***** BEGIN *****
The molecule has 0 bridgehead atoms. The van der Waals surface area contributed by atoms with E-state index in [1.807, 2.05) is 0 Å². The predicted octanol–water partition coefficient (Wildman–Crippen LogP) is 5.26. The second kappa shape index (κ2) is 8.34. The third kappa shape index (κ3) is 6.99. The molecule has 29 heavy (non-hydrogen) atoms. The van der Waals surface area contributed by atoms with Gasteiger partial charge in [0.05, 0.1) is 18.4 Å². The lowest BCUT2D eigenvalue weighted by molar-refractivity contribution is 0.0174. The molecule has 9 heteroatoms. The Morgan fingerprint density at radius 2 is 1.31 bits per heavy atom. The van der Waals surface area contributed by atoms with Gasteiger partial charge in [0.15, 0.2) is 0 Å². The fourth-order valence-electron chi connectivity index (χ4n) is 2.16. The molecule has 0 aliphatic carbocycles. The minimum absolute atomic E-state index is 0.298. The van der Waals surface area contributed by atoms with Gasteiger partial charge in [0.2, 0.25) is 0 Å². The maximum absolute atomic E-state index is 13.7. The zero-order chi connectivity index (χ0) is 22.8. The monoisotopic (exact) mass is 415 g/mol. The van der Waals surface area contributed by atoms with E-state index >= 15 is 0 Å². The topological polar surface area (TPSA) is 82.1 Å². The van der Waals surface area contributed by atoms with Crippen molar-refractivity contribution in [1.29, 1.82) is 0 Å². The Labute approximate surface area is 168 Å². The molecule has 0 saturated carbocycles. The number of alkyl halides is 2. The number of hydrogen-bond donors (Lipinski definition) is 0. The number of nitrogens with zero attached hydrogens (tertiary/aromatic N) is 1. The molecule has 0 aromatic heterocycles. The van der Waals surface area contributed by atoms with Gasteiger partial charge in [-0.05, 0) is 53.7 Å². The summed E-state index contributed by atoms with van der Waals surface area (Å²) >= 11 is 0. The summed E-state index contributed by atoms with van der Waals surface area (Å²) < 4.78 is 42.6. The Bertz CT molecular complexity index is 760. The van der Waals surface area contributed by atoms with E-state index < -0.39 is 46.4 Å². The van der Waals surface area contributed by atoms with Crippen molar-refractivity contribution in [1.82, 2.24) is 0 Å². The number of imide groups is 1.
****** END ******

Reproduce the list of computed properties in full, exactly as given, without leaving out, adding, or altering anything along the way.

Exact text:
The molecule has 0 bridgehead atoms. The van der Waals surface area contributed by atoms with E-state index in [1.807, 2.05) is 0 Å². The predicted octanol–water partition coefficient (Wildman–Crippen LogP) is 5.26. The second kappa shape index (κ2) is 8.34. The third kappa shape index (κ3) is 6.99. The molecule has 29 heavy (non-hydrogen) atoms. The van der Waals surface area contributed by atoms with Gasteiger partial charge in [0.05, 0.1) is 18.4 Å². The lowest BCUT2D eigenvalue weighted by molar-refractivity contribution is 0.0174. The molecule has 9 heteroatoms. The Morgan fingerprint density at radius 2 is 1.31 bits per heavy atom. The van der Waals surface area contributed by atoms with Gasteiger partial charge in [0.15, 0.2) is 0 Å². The fourth-order valence-electron chi connectivity index (χ4n) is 2.16. The molecule has 0 aliphatic carbocycles. The minimum absolute atomic E-state index is 0.298. The van der Waals surface area contributed by atoms with Gasteiger partial charge in [0.2, 0.25) is 0 Å². The maximum absolute atomic E-state index is 13.7. The zero-order chi connectivity index (χ0) is 22.8. The monoisotopic (exact) mass is 415 g/mol. The van der Waals surface area contributed by atoms with E-state index >= 15 is 0 Å². The topological polar surface area (TPSA) is 82.1 Å². The van der Waals surface area contributed by atoms with Crippen molar-refractivity contribution in [1.29, 1.82) is 0 Å². The Labute approximate surface area is 168 Å². The molecule has 0 saturated carbocycles. The number of alkyl halides is 2. The number of hydrogen-bond donors (Lipinski definition) is 0. The number of nitrogens with zero attached hydrogens (tertiary/aromatic N) is 1. The molecule has 0 aromatic heterocycles. The van der Waals surface area contributed by atoms with Gasteiger partial charge in [-0.05, 0) is 53.7 Å². The summed E-state index contributed by atoms with van der Waals surface area (Å²) >= 11 is 0. The summed E-state index contributed by atoms with van der Waals surface area (Å²) < 4.78 is 42.6. The Bertz CT molecular complexity index is 760. The van der Waals surface area contributed by atoms with E-state index < -0.39 is 46.4 Å². The van der Waals surface area contributed by atoms with Crippen molar-refractivity contribution in [1.82, 2.24) is 0 Å². The number of imide groups is 1.